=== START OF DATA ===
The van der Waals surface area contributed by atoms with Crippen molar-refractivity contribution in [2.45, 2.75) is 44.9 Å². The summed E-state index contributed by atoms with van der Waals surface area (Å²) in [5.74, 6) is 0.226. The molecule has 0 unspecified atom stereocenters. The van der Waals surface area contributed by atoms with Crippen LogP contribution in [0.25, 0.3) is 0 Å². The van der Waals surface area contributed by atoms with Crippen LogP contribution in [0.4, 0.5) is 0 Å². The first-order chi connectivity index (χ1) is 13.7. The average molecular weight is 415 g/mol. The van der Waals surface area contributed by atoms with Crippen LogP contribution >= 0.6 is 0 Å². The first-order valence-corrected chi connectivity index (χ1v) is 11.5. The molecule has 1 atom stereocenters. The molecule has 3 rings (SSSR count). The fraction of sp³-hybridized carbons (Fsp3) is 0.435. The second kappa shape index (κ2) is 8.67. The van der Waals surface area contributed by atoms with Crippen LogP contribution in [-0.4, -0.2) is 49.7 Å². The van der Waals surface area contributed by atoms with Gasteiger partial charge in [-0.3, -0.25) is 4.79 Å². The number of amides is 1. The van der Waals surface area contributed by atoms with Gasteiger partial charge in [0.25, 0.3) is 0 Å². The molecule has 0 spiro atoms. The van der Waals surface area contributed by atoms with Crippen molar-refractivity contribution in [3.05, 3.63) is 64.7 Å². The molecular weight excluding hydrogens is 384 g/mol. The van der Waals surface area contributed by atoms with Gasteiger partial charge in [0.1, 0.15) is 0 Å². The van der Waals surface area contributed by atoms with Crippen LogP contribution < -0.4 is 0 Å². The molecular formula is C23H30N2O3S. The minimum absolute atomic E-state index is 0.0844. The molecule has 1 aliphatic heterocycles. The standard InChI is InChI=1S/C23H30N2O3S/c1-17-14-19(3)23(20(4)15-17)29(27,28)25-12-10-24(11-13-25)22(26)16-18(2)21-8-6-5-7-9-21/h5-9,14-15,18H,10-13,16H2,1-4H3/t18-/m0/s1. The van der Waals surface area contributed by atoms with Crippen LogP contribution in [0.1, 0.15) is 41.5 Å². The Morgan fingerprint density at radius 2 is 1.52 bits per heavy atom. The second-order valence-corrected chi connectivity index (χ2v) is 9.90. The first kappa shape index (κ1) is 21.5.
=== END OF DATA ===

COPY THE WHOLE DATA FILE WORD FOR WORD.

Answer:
The van der Waals surface area contributed by atoms with Crippen molar-refractivity contribution in [2.45, 2.75) is 44.9 Å². The summed E-state index contributed by atoms with van der Waals surface area (Å²) in [5.74, 6) is 0.226. The molecule has 0 unspecified atom stereocenters. The van der Waals surface area contributed by atoms with Crippen LogP contribution in [0.25, 0.3) is 0 Å². The van der Waals surface area contributed by atoms with Crippen LogP contribution in [0.4, 0.5) is 0 Å². The first-order chi connectivity index (χ1) is 13.7. The average molecular weight is 415 g/mol. The van der Waals surface area contributed by atoms with Crippen LogP contribution >= 0.6 is 0 Å². The first-order valence-corrected chi connectivity index (χ1v) is 11.5. The molecule has 1 atom stereocenters. The molecule has 3 rings (SSSR count). The fraction of sp³-hybridized carbons (Fsp3) is 0.435. The second kappa shape index (κ2) is 8.67. The van der Waals surface area contributed by atoms with Crippen LogP contribution in [-0.4, -0.2) is 49.7 Å². The van der Waals surface area contributed by atoms with Gasteiger partial charge in [-0.3, -0.25) is 4.79 Å². The number of amides is 1. The van der Waals surface area contributed by atoms with Gasteiger partial charge in [0.25, 0.3) is 0 Å². The molecule has 0 spiro atoms. The van der Waals surface area contributed by atoms with Crippen molar-refractivity contribution in [3.05, 3.63) is 64.7 Å². The molecular weight excluding hydrogens is 384 g/mol. The van der Waals surface area contributed by atoms with Gasteiger partial charge in [0.1, 0.15) is 0 Å². The van der Waals surface area contributed by atoms with Crippen LogP contribution < -0.4 is 0 Å². The molecular formula is C23H30N2O3S. The minimum absolute atomic E-state index is 0.0844. The molecule has 1 aliphatic heterocycles. The standard InChI is InChI=1S/C23H30N2O3S/c1-17-14-19(3)23(20(4)15-17)29(27,28)25-12-10-24(11-13-25)22(26)16-18(2)21-8-6-5-7-9-21/h5-9,14-15,18H,10-13,16H2,1-4H3/t18-/m0/s1. The van der Waals surface area contributed by atoms with Crippen LogP contribution in [0.1, 0.15) is 41.5 Å². The Morgan fingerprint density at radius 2 is 1.52 bits per heavy atom. The second-order valence-corrected chi connectivity index (χ2v) is 9.90. The first kappa shape index (κ1) is 21.5.